Earlier this week, I listened to a piece of music based on the Last Supper. The piece is called “In Remembrance of Me,” by Marcus Hummon. The song tries to capture the emotions that were present in the upper room that night when Jesus shared the Passover meal with the twelve.
What struck me as I listened to the music was the love that filled the room that night. Love – Jesus’ deep affection for his friends; his love for us that radiates from that upper room through the centuries into our gathering tonight. Of all the different emotions that were present in the room that night, it is love that the Gospel emphasizes: “Having loved his own who were in the world, he loved them to the end.”
I imagine the day went something like this: Thursday was a busy day. The disciples were hastily gathering the food and supplies necessary for the seder meal, not to mention trying to secure a room for the dinner. All was in order when they gathered on Mount Zion that fateful evening. And then they got into an argument, right there at the table. About what? Who of them would be the greatest in the coming kingdom Jesus had promised!
At this point the greatest among them became the servant of all of them. Jesus arose from the table, girded Himself with a towel, and knelt before each of them to wash their feet.
Whose feet needed washing the most that night? Whose feet in a matter of hours would be nailed fast to a Roman cross. And His were the only feet that left that night unwashed. Why? Jesus took all our sins to the cross with Him and washed our sins away with his blood on the cross.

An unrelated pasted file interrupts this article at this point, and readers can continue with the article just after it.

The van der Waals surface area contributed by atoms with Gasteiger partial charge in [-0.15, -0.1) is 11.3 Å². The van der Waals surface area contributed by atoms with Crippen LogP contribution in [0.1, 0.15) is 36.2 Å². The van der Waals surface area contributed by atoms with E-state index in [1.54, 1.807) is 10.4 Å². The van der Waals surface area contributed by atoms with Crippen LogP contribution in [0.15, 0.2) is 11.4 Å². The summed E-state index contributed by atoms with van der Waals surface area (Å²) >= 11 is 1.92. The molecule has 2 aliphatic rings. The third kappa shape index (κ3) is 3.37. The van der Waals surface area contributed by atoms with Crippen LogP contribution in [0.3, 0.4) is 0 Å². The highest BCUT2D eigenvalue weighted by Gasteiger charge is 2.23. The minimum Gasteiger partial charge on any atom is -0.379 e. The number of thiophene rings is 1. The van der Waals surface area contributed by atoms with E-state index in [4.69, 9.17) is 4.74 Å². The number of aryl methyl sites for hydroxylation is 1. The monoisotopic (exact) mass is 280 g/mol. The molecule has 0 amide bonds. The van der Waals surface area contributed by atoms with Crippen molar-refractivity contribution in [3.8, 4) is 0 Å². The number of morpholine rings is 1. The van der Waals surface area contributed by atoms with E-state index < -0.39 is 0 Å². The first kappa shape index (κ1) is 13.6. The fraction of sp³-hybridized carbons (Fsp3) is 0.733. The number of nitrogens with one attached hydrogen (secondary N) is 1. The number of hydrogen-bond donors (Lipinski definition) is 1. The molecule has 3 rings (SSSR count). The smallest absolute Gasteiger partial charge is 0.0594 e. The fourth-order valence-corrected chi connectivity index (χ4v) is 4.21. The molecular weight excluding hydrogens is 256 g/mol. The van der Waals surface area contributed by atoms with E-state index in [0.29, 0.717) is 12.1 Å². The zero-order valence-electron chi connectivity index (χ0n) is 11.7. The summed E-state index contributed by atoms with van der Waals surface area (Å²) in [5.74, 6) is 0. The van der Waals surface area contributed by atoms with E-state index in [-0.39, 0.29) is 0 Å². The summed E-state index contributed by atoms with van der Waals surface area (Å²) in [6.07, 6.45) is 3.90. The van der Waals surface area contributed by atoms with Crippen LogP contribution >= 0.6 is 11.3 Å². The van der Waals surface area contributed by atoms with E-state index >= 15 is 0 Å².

It is easy to overlook the love, because our attention is naturally drawn to all the other dynamics present in the drama that unfolds before us. We know that Judas is about to betray the Lord and that Peter is about to deny him. We know of the painful, bitter ordeal that awaits Jesus only hours after the meal is over. Because these dynamics are often at the forefront of our minds, the Last Supper has come to have a tragic dimension to it. We associate Maundy Thursday with the painful events that it portends, and it takes on a distinct heaviness.
Of course, the atmosphere in the room that night was charged because of all these conflicts and emotions. But if we were to ask any of the 12 who were present that night to tell us what it was like – “What did you experience?” – I am confident that they would answer: We knew that we were loved.
I would like for you to think for a minute about those occasions when you knew that you were loved. In these moments, we may be acutely aware that the love we experience is somehow undeserving. We may very well have the sense that I am loved, not for what I have accomplished or for what I deserve, but because of the love that emanates from the person who loves me. The embarrassment that we sometimes feel in such a moment comes from the recognition that I do not deserve to be loved this way. We sense that there is a surplus of love and affection that spills out from the person and that covers our flaws.
Let’s return to the upper room for a moment. How does Jesus communicate his love to the twelve – and to us – in this moment?